Roberto Donna has known the highs and lows of being a famous chef. He has won awards and acclaim and has headed a small empire of restaurants...and has had business challenges and seen restuarants close. Fortunately for us, he keeps coming back. His most recent restaurant is Al Dente, on New Mexico Avenue, near American University. And several nights a week--mid-week--he offers something called Roberto's 8 within the restaurant.
Roberto's 8 refers to 8 seats at the bar facing Chef Donna's open kitchen. A group of us visited Roberto's 8 this week. The promise is that you'll have 12+ courses. Emphasis on the "+". We had some idea what we might expect because we had spent an anniversary in Il Laboratorio with Chef Donna some 23 or so years ago. Il Laboratorio was a show kitchen inside Gailileo where he served many small plates to a few tables. It was a memorable experitence. Roberto's 8 was also memorable.
The new restaurant is more casual than Gailileo (which, for those who never experienced it, was a bastion of Italian fine dining)--and the initmate dining experience with Chef Donna is more casual than Il Laboratorio. That's not a criticism...casual seems to fit Chef Donna and the tasting experience very well.
This evening began with a smile and and "I hope you're hungry"...and we were. At least we were until we worked our way through a good portion of our 18 or 19 courses! They were small plates which, combined, gave us a good tour of Italy. While I suppose it would be possible to comment in some detail on every course, it probably wouldn't fascinate anyone who wasn't actually there. But it really was a full tour.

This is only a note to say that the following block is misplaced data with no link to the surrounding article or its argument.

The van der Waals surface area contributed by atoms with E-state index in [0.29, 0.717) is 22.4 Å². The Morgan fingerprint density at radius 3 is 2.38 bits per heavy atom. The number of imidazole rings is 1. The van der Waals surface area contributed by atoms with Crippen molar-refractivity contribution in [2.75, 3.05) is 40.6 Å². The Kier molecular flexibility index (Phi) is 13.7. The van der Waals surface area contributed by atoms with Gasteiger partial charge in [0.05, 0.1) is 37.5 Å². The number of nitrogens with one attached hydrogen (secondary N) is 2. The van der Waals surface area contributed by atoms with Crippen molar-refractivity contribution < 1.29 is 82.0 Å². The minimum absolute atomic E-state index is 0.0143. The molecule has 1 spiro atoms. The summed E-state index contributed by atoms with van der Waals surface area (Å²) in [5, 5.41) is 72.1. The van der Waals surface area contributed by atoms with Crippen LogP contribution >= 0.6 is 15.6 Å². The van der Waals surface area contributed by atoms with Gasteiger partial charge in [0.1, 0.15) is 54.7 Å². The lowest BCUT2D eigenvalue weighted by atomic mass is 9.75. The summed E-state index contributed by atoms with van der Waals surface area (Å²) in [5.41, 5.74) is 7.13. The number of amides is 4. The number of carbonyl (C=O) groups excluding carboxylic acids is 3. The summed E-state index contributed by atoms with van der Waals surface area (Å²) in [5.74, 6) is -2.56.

We began with what might be called starters. A pizzeta with cheese, onion and quali egg, then a campari tomato with olive oil mousse and proscuitto. Then seafood. Octopus with gnocchi...a beautiful presentation of a prawn done in tempura...and yellow pepper soup with crab meat.
Eggs scrambled with burrata cheese and black truffles were presented in an egg shell. Dleicious! Then agnolotti with bufala mozzarella, eggplant and saffron. And one of the real highlights, risotto with soft shell crab.
Then the meats. Lamb, served with artichokes and fava beans. Squab with spinach and porcini mushrooms. Both wonderful. And then the desserts. Five of them, if I counted right. A variety of sweet flavors and textures from passon fruit granita to panna cotta.
The plates were sized--and the courses were paced--such that it didn't seem like a lot of food...just a lot of flavors. It was really a culinary tour de force.
Given the number of courses, we didn't try to pick wines ourselves to match...even if we'd known everything that was coming (we didn't) that would have been hard. Chef Donna had chosen a white, a rosé and a red that he believed would pair with the menu and we trusted that. They were all very pleasant (the white was soave and the red was chianti classico riserva). Maybe not memorable, but very pleasant. And in retrospect, that seems ideal. The food was so memorable, that memorable wine probably wouldn't have complimented it...it might well have competed with it.
Roberto's 8...a unique and enjoyable diining experience. One of America's great chefs taking you on a private, many-course tour of Italy.